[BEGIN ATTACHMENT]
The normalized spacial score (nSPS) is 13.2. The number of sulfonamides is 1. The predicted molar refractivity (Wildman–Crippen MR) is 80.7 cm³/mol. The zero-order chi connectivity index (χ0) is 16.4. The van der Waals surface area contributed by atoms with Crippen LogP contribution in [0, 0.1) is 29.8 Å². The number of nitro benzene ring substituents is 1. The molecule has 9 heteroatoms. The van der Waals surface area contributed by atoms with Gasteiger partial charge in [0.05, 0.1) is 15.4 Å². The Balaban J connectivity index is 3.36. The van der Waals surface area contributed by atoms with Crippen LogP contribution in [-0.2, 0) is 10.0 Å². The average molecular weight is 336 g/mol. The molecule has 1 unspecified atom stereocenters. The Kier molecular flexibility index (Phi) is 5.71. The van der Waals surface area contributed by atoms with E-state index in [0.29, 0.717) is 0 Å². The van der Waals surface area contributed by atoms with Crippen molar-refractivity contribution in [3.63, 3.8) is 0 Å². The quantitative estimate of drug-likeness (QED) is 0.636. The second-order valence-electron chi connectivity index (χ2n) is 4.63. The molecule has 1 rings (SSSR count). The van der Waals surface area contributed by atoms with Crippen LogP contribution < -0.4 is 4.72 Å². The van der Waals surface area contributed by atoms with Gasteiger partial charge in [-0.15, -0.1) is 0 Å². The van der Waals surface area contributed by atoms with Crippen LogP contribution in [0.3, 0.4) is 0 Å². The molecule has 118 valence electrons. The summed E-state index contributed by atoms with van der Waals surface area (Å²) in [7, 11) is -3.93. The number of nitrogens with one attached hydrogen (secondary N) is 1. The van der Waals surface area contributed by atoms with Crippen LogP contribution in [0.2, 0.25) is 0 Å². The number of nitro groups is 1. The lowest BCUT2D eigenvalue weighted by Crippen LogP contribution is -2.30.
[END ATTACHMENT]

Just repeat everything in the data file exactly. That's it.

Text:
The normalized spacial score (nSPS) is 13.2. The number of sulfonamides is 1. The predicted molar refractivity (Wildman–Crippen MR) is 80.7 cm³/mol. The zero-order chi connectivity index (χ0) is 16.4. The van der Waals surface area contributed by atoms with Crippen LogP contribution in [0, 0.1) is 29.8 Å². The number of nitro benzene ring substituents is 1. The molecule has 9 heteroatoms. The van der Waals surface area contributed by atoms with Gasteiger partial charge in [0.05, 0.1) is 15.4 Å². The Balaban J connectivity index is 3.36. The van der Waals surface area contributed by atoms with Crippen LogP contribution in [-0.2, 0) is 10.0 Å². The average molecular weight is 336 g/mol. The molecule has 1 unspecified atom stereocenters. The Kier molecular flexibility index (Phi) is 5.71. The van der Waals surface area contributed by atoms with E-state index in [0.29, 0.717) is 0 Å². The van der Waals surface area contributed by atoms with Crippen molar-refractivity contribution in [3.63, 3.8) is 0 Å². The quantitative estimate of drug-likeness (QED) is 0.636. The second-order valence-electron chi connectivity index (χ2n) is 4.63. The molecule has 1 rings (SSSR count). The van der Waals surface area contributed by atoms with Crippen LogP contribution < -0.4 is 4.72 Å². The van der Waals surface area contributed by atoms with Gasteiger partial charge in [-0.15, -0.1) is 0 Å². The van der Waals surface area contributed by atoms with Crippen LogP contribution in [0.3, 0.4) is 0 Å². The molecule has 118 valence electrons. The summed E-state index contributed by atoms with van der Waals surface area (Å²) in [7, 11) is -3.93. The number of nitrogens with one attached hydrogen (secondary N) is 1. The van der Waals surface area contributed by atoms with Crippen LogP contribution in [0.2, 0.25) is 0 Å². The number of nitro groups is 1. The lowest BCUT2D eigenvalue weighted by Crippen LogP contribution is -2.30.